Thursday, December 30, 2010

Films of 2010

I've been cruising the Web this morning looking for Top 10 movie lists to fill out my Netflix selection. It's sometimes hard to navigate the recommendations. I'm not sure why, but it seems like movie reviewers have become more and more subject to their particular, individualized taste. Maybe there are just too many films, or not enough trustworthy national reviewers-- if you have recommendations of Top 10 lists worth paying attention to, please post. Mostly, I don't want to watch dark underground slasher/horror films or Sundance-type indies that go nowhere. One reviewer's list was loaded with "relaitonships on the verge of collapse" films, and another was too gory for consideration. Still, I gleaned a few I'm looking forward to that I would not have otherwise heard about.

After seeing The Fighter before our Christmas trip to Chicago, we have been having a little Christian Bale film festival. Steve hadn't seen The Machinist or American Psycho, which, taken together, do show an interesting range by Bale, and if nothing else, his attention to his own physique! I'm going to add Laurel Canyon to our viewing, and we're thinking of rewatching Empire of the Sun as well. I have another on "video on demand" from Netflix, All the Little Animals, which is also supposed to be a stellar performance.

One of the films that stood out on lists, and that was among the best we saw this year, was actually three: the Red Riding series. I first saw it listed as part of the Palm Springs Film Festival when we were there last January (what a great way to start the year that was!). Reminded of it later in the year, I added it to my Netflix queue. If you like the murder mystery series done by the BBC over the last three decades, you are in for a treat with this series. A tale of police corruption and serial killings in gritty Northern England, the 1970s period is captured stunningly well and the films have excellent performances and a rich feel. The first one stars Andrew Garfield, who costarred in The Social Network and is a young actor to watch.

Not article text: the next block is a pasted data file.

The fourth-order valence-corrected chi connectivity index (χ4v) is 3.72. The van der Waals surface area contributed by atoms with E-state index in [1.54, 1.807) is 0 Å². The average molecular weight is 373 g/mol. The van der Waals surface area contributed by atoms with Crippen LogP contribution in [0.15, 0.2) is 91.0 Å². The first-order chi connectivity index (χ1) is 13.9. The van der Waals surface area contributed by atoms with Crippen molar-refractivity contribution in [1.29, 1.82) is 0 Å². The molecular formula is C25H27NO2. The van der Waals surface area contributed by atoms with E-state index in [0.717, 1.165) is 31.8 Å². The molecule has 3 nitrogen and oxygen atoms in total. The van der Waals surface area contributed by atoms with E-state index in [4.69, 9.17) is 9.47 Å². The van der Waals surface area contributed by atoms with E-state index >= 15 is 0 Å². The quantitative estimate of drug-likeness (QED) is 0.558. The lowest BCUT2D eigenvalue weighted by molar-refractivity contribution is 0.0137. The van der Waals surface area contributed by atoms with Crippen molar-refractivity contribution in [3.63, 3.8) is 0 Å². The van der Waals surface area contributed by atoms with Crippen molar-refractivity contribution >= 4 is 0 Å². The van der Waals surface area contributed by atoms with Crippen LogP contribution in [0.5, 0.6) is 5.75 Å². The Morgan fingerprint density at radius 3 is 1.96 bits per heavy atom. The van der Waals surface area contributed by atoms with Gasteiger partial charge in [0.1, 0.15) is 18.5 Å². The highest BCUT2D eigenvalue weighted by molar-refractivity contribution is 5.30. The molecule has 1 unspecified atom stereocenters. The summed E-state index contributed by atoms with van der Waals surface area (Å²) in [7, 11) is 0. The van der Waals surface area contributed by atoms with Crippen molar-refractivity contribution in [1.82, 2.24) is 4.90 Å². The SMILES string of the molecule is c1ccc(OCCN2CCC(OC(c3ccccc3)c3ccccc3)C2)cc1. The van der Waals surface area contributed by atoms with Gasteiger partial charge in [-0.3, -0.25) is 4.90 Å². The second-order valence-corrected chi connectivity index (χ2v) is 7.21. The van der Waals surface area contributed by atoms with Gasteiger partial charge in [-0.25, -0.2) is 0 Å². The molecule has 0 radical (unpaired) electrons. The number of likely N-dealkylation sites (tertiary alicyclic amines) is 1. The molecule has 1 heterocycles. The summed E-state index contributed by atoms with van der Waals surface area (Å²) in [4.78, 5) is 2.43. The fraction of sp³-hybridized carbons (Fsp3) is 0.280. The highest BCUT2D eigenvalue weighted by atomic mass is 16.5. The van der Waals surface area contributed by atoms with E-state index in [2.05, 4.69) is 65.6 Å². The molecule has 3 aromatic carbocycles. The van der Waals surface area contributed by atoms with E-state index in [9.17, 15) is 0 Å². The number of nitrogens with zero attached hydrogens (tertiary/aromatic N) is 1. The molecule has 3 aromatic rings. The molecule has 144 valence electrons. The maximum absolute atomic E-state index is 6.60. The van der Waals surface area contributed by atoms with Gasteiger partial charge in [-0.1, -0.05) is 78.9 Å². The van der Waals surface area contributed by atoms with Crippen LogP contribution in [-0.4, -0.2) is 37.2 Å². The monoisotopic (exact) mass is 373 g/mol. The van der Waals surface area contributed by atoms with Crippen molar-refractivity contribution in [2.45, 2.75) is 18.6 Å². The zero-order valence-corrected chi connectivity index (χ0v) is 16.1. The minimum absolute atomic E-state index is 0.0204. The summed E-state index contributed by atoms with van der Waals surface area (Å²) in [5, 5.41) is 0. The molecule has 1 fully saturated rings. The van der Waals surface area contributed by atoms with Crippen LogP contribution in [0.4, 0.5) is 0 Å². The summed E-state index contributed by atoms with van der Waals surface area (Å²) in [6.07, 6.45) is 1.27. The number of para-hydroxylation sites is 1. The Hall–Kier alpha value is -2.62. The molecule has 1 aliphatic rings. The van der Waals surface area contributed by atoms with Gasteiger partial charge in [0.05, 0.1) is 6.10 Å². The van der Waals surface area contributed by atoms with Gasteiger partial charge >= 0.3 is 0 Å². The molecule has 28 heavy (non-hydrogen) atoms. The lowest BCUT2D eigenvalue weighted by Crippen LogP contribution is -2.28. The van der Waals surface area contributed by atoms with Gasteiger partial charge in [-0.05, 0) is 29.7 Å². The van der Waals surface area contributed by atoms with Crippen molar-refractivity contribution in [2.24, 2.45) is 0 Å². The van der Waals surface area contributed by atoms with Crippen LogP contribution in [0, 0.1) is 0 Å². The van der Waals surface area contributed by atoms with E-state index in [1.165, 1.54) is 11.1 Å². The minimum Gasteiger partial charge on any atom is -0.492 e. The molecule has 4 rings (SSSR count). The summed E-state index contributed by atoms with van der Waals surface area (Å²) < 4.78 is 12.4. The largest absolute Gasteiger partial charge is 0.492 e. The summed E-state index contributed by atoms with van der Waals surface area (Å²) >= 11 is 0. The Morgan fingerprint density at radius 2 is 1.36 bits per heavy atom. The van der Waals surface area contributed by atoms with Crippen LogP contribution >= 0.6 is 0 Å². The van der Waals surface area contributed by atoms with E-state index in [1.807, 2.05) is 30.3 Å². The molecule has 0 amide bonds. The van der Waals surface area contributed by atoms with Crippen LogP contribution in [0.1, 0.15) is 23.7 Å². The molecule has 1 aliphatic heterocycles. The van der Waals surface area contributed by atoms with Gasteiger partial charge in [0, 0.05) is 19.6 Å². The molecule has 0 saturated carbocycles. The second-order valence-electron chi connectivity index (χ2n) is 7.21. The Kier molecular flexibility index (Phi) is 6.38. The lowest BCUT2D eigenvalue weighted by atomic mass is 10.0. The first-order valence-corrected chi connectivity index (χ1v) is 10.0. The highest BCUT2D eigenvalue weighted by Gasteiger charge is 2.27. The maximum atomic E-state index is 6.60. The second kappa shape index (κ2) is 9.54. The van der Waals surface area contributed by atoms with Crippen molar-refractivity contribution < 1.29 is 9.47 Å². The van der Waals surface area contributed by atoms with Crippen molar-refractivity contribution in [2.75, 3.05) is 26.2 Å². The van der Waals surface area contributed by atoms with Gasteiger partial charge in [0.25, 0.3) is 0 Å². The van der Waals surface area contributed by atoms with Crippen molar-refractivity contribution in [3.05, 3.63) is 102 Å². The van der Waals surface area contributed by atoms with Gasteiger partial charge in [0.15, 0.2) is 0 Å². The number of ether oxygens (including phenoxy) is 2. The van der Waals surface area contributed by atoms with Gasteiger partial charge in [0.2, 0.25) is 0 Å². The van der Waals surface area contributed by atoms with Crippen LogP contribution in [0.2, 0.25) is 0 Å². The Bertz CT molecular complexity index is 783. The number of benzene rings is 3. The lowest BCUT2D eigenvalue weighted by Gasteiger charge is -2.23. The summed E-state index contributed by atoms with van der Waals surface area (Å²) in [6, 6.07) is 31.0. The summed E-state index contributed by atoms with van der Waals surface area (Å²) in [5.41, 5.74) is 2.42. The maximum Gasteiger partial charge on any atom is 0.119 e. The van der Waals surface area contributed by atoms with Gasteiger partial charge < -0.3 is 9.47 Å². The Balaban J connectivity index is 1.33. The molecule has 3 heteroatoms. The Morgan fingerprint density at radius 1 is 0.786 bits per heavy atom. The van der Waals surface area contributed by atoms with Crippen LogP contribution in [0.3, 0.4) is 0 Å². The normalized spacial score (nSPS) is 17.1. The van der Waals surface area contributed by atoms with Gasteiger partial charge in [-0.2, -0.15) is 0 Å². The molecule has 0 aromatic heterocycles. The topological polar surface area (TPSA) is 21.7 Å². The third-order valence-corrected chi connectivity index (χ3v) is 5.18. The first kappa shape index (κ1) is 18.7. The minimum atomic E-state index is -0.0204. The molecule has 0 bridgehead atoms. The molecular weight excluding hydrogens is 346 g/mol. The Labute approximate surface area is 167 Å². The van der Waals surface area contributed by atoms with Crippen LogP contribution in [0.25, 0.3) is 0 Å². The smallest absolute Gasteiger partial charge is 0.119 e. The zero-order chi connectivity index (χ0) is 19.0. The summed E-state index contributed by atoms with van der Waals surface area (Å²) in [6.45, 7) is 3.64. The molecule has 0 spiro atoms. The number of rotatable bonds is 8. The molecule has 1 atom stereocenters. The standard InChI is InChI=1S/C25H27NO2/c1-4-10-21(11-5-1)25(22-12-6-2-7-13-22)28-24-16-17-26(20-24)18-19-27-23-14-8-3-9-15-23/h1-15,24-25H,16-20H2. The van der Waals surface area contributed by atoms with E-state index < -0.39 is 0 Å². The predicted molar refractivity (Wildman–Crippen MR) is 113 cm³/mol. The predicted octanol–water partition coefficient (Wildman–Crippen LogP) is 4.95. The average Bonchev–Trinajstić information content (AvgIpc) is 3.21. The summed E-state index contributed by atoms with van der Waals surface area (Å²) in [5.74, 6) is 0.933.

Although the reviewers are saying that 2010 was a good year for the studios, I have to disagree. I don't remember a year where I had so few films to put in my queue, or so many weeks when we would have liked to go see a film and couldn't find a single thing we'd go to the theater to watch. It is possible that more and more often, the good films come out in Jan-March of the following year, to focus the Oscar buzz, but I can't say I've even heard about more than a handful of films I'd go out of my way to see. When I'm anxiously awaiting Toy Story 3 to come out on DVD so I know we'll have something worth watching, the studios aren't doing a good job.